In Sacramento, she has bucked her party on issues like high-speed rail and seems to take pride in the fact that she hasn’t made many friends there. Detractors in her district called on her to resign when she first took office and say she’s been an ineffective leader who hasn’t been willing to work with others in Sacramento. Lopez’s supporters, including other Democrats in the Legislature, have complained that other members have ostracized her.

Lopez’s appearance at the festival was one of five events she would attend that day, and her only campaign stop, with just three weeks to go until election day.

“Until the last day, I’m going to do my job. That’s my responsibility,” Lopez said when asked why she wasn’t spending more time campaigning.

Walking from one booth to another, Lopez introduced herself to a Tupperware vendor, volunteers raising money for a Christmas play and the family of a local school board candidate. She sat down to speak with a group from the Church of Scientology and walked away with a thick volume from their table. She ended each interaction with a familiar refrain: “I’m looking forward to your support of Patty.”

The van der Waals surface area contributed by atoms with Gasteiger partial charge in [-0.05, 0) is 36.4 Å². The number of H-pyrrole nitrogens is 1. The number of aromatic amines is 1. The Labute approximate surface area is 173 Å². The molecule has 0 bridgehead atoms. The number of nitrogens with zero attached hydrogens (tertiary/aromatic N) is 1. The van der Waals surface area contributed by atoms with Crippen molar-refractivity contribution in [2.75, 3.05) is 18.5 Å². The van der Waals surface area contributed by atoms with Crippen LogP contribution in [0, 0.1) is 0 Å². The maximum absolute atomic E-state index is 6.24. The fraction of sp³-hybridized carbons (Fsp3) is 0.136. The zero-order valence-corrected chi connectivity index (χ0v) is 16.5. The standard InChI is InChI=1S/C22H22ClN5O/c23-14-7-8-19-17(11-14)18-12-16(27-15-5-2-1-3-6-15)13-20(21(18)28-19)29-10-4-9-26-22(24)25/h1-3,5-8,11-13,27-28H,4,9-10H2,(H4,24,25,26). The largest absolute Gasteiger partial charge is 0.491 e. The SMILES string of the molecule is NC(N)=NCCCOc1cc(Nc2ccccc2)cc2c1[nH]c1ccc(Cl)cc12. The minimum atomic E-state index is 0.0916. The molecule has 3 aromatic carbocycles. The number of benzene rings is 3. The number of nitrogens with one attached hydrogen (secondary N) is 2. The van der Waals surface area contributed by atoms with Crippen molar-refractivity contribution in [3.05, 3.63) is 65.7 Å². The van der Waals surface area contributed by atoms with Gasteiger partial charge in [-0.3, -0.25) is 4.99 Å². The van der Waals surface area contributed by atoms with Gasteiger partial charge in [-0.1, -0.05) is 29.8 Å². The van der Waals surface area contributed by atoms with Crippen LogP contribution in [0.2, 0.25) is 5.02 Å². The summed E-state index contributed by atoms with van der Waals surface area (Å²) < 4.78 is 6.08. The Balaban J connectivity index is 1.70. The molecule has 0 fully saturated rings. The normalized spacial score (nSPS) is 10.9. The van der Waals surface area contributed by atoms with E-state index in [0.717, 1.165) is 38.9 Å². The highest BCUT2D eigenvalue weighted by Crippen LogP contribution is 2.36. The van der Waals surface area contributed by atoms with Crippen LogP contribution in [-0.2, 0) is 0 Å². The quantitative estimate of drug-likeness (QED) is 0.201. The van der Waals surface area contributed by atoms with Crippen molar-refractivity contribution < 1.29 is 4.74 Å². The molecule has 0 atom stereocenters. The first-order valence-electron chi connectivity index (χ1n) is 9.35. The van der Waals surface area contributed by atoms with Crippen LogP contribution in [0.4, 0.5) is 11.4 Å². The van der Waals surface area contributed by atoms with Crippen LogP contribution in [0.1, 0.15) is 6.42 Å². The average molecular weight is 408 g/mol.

“I’m married, I have two kids, I’m a grandma,” she told one woman as Bocanegra, her opponent, interrupted to shake hands with the woman and her family. Lopez put on a smile and laughed politely as he left.

Bocanegra spent the morning at a community clean-up day, then stopped by his campaign headquarters to deliver lawn signs and walk precincts before going to the festival himself.

“We are taking nothing for granted,” Bocanegra said, standing at a booth marked with his campaign banners and lawn signs. “The people of this community  just want to see things get done. And that’s what my campaign is all about.”

In the June primary, with six Democrats on the ballot, Bocanegra received 44.4% of the vote, and Lopez came in a distant second at 27.2%. The only legislative incumbent to win a lower share of votes in the top-two primary era was Betsy Butler, who got just 25.8% in the 2012 primary. She went on to lose her seat in a 50.5%-49.5% defeat that November.

Back in Torrance, Muratsuchi, who is challenging one of the most vulnerable Republican legislators of the election cycle, Assemblyman David Hadley of Manhattan Beach, called his campaign a “statewide cause.”